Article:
eight miles long and a little over a half mile wide. It is
owned by different men : is low and flat, and has often been
flooded. At one time, it was covered to the depth of six
feet, when there were prevailing winds from the sea. The
cultivation of rice is prohibited, as flooding is essential to its
growth, and this would render the city unhealthy. P'orty-
flve dollars per acre was paid by the city as damages to the
owners, on account of this regulation. Yesterday morning
the channel, between the city and island, was spanned, by
restoring the rebel pontoon.

There are three torpedoes, of the old pattern, attached to
some kind of a wooden frame, on the other side of the river,
near the bank. They do not seem very dangerous, nor do I
think they are. This torpedo is of cast iron ; it is about a
foot in diameter and two feet in length. On the bottom,
which is flat, there is a cross-bar, with holes in the ends, for
fastening to a raft or other anchor. The torpedo is a cone,
closed everv where, except at the top ; here, there is a two-
inch hole. IIow it is charged, or what with, I cannot tell.
I am told that there is a torpedo of a later and better pattern.

We moved from our disagreeable camp to one but little
better. The train was taken over the river and parked on a
held below high tide. Companies B and G were placed in
camp on Hutchinson's Island, at the end of the pontoon.
They are kept ovit of the mud by a large quantity of saw-
dust. They have a shed which gives them shelter, in part.
Thev have plenty of lumber and shelter tents to complete
their camp.

Companies A and F camp at this end of the bridge.
Their chief embarrassments are "wharf rats," and passers
]-)\-. The remainder of the Regiment is camped here and
there, along the wharf, above the pontoon. Most of the
officers have houses. Regimental headquarters is at Mr.
Dav's, on Indian street. Atter we had gone into these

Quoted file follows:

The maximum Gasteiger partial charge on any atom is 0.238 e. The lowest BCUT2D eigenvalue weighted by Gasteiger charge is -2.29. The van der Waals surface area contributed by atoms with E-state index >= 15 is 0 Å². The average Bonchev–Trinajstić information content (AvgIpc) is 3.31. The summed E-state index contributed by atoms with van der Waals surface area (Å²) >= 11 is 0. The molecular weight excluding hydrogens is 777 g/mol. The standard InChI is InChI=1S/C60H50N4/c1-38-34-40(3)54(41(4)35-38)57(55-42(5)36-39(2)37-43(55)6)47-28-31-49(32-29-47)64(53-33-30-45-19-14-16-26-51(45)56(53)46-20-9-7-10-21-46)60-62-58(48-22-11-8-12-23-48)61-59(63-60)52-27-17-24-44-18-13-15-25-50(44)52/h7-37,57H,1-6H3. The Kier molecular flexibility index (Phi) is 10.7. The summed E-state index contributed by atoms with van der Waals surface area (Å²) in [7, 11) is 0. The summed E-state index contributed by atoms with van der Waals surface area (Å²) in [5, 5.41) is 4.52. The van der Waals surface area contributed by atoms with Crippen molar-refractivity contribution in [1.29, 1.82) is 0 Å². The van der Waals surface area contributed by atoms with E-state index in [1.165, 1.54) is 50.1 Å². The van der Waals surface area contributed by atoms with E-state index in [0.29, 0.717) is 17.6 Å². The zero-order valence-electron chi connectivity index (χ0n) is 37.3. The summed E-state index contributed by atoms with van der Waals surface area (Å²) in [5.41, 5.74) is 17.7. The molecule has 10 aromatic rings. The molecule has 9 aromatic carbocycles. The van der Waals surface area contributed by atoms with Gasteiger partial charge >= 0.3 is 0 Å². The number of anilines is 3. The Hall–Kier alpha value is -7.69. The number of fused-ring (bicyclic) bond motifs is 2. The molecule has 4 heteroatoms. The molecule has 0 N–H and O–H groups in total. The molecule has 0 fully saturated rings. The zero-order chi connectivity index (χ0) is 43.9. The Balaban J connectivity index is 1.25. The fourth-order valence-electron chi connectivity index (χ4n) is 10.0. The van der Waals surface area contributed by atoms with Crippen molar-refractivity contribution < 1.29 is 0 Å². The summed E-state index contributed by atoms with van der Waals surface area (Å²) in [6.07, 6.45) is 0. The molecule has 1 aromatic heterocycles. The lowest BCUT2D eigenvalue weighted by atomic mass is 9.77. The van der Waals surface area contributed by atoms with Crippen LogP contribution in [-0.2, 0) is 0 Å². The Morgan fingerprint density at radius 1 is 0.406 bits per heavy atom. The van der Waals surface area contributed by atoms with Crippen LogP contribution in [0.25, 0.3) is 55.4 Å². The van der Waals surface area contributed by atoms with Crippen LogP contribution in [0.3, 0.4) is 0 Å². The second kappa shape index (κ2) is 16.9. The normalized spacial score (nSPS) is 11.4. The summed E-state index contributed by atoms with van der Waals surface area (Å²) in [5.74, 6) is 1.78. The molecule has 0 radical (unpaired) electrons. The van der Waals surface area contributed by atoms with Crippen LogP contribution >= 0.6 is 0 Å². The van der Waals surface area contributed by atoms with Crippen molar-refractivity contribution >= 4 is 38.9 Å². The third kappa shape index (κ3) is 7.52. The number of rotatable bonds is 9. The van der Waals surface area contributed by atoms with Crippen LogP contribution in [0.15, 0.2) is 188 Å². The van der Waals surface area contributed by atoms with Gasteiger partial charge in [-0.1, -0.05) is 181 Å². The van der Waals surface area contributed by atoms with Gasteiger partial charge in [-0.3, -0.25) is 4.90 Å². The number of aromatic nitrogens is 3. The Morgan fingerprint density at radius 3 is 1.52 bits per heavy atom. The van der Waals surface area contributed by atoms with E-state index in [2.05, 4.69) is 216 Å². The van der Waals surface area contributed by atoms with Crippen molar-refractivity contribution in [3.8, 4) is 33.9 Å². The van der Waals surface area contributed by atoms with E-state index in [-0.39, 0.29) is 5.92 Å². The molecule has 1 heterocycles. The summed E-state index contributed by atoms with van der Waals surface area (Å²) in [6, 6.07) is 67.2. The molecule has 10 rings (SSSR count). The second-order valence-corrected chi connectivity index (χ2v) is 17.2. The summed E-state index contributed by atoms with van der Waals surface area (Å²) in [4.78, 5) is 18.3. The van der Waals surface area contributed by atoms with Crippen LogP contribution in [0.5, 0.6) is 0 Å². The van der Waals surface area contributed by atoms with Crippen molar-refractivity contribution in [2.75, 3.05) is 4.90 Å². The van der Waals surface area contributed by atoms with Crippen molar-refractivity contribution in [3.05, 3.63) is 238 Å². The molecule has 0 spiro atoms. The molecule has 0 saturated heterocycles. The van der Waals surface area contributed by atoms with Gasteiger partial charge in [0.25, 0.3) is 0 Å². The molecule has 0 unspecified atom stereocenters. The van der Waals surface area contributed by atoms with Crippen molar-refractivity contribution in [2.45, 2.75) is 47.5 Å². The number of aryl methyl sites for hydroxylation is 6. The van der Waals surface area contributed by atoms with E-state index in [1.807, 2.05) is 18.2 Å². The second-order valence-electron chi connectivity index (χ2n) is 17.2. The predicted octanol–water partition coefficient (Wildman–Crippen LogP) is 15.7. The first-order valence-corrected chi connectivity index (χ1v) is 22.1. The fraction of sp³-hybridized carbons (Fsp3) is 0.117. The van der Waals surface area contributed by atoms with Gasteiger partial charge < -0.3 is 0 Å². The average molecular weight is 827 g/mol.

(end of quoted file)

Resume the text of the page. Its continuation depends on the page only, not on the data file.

quarters, the officer on provost duty in these parts — Colonel
Slaughter, of the 29th Pennsylvania — put a guard across the
street, between Colonel Moore and his command. This is
another example of "man clothed in a little brief authority,"

To-day, I resumed my search for a church. I saw a
Marine Church, on Bay street. Supposing it unoccupied, I
began hunting for authority to preach the gospel there. I
called on one of the provost guards, and from him learned
who was officer of the ff'^i'ii'd. He sent me to the officer of
the day. He went with me to the church. There is a high
and heavy iron fence in front. The gates are spiked, the
padlocks being lost. We scaled the fence and looked in at
the window. It appeared to be a nice church, inside. I
determined to continue my pursuit. I went to Colonel
Wood, provost marshal of the eastern part of the city. He
sent^ me to a Quartermaster, at the Exchange. He had
moved his office into a building occupied by a number ot
consuls. I went there and obtained the following paper:

City of Savannah, Dec. 24, 1S64.

Chaplain II. G. Might has permission to use the Mariner's Chapel until
required for other purposes.

By order "of Brigadier-General J. W. Geary.

Captain and Assistant Quartermaster.

This is not mv name — I suppose I must have mouthed my
words, or else he must have been deat\ As for the signature
of the Assistant Qiiartermaster, I have guessed at it. Many
officers take a silly pride in signing their names so no one
can read them. I suppose it is the same notion that causes
boarding-school girls, when very young and tender, to
mince their words.

After getting this permit, I hunted up the keys. It was
some little time before I got on the trail, but, after calling
on a number of citizens, I at last succeeded in getting the
keys of Mr. Thomaf, or Thompson, who keeps an insur-
ance office on the corner of Bay and Bull. I was very
courteously treated by Mr. Duncan and Mr, Thompson.


After putting a notice of preaching to-morrow at lo : 30 a. m. ,
I returned to my quarters. I passed the Puhiski monu-
ment, which stands at the intersection of liull and some
other street. The sidewalks of these streets, neatly paved
with bricks, form a square of aboilt fifty feet. On the center
of this stands the monument. There are several other little
squares of the same size. The whole constitutes a very
pleasant park of shady walks and cherished memories.
The monument square is surrounded by an iron fence. On
each side there are five panels. Each panel has twelve
spears, bound together by four wreaths. The posts are
cannons, with ball on muzzle, and a flame above this. The
fence is painted green. This is all ver}- beavitiful and
appropriate. The guns, the shot, and the spears are
emblematic of war — the profession of the gallant dead.
The wreath represents the reward of those who perish in
the cause of libert3^ The flame and the color of the fence
call to our minds the immortalit}^ of the deeds of those who